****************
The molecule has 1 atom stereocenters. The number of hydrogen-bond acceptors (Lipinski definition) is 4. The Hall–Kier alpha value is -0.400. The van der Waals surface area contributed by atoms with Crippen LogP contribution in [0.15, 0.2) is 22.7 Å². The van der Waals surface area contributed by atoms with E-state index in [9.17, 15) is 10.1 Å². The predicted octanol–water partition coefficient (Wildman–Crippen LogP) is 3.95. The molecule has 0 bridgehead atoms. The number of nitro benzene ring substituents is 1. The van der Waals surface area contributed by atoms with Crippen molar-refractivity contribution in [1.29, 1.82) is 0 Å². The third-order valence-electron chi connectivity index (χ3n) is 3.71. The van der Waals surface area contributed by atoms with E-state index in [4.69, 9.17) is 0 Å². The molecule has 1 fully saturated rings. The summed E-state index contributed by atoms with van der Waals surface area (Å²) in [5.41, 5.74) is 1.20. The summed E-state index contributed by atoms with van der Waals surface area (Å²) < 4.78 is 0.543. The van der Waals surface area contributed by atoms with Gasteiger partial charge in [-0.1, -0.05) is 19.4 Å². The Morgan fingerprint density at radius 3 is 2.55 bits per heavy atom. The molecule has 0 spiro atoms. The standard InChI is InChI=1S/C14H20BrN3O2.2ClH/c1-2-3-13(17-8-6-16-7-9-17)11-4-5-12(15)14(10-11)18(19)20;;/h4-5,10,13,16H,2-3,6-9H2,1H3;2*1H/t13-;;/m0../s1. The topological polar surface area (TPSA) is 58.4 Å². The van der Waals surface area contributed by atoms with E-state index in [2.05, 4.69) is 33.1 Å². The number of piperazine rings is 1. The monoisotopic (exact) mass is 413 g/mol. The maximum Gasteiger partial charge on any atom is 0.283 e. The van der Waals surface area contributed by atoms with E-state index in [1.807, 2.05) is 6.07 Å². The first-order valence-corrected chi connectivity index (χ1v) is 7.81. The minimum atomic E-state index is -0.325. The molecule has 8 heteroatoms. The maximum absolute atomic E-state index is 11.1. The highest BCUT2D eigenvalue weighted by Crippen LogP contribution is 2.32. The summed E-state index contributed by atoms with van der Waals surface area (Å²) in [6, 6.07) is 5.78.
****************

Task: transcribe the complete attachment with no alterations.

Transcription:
The molecule has 1 atom stereocenters. The number of hydrogen-bond acceptors (Lipinski definition) is 4. The Hall–Kier alpha value is -0.400. The van der Waals surface area contributed by atoms with Crippen LogP contribution in [0.15, 0.2) is 22.7 Å². The van der Waals surface area contributed by atoms with E-state index in [9.17, 15) is 10.1 Å². The predicted octanol–water partition coefficient (Wildman–Crippen LogP) is 3.95. The molecule has 0 bridgehead atoms. The number of nitro benzene ring substituents is 1. The van der Waals surface area contributed by atoms with Crippen molar-refractivity contribution in [1.29, 1.82) is 0 Å². The third-order valence-electron chi connectivity index (χ3n) is 3.71. The van der Waals surface area contributed by atoms with E-state index in [4.69, 9.17) is 0 Å². The molecule has 1 fully saturated rings. The summed E-state index contributed by atoms with van der Waals surface area (Å²) in [5.41, 5.74) is 1.20. The summed E-state index contributed by atoms with van der Waals surface area (Å²) < 4.78 is 0.543. The van der Waals surface area contributed by atoms with Gasteiger partial charge in [-0.1, -0.05) is 19.4 Å². The Morgan fingerprint density at radius 3 is 2.55 bits per heavy atom. The molecule has 0 spiro atoms. The standard InChI is InChI=1S/C14H20BrN3O2.2ClH/c1-2-3-13(17-8-6-16-7-9-17)11-4-5-12(15)14(10-11)18(19)20;;/h4-5,10,13,16H,2-3,6-9H2,1H3;2*1H/t13-;;/m0../s1. The topological polar surface area (TPSA) is 58.4 Å². The van der Waals surface area contributed by atoms with E-state index in [2.05, 4.69) is 33.1 Å². The number of piperazine rings is 1. The monoisotopic (exact) mass is 413 g/mol. The maximum Gasteiger partial charge on any atom is 0.283 e. The van der Waals surface area contributed by atoms with E-state index in [1.807, 2.05) is 6.07 Å². The first-order valence-corrected chi connectivity index (χ1v) is 7.81. The minimum atomic E-state index is -0.325. The molecule has 8 heteroatoms. The maximum absolute atomic E-state index is 11.1. The highest BCUT2D eigenvalue weighted by Crippen LogP contribution is 2.32. The summed E-state index contributed by atoms with van der Waals surface area (Å²) in [6, 6.07) is 5.78.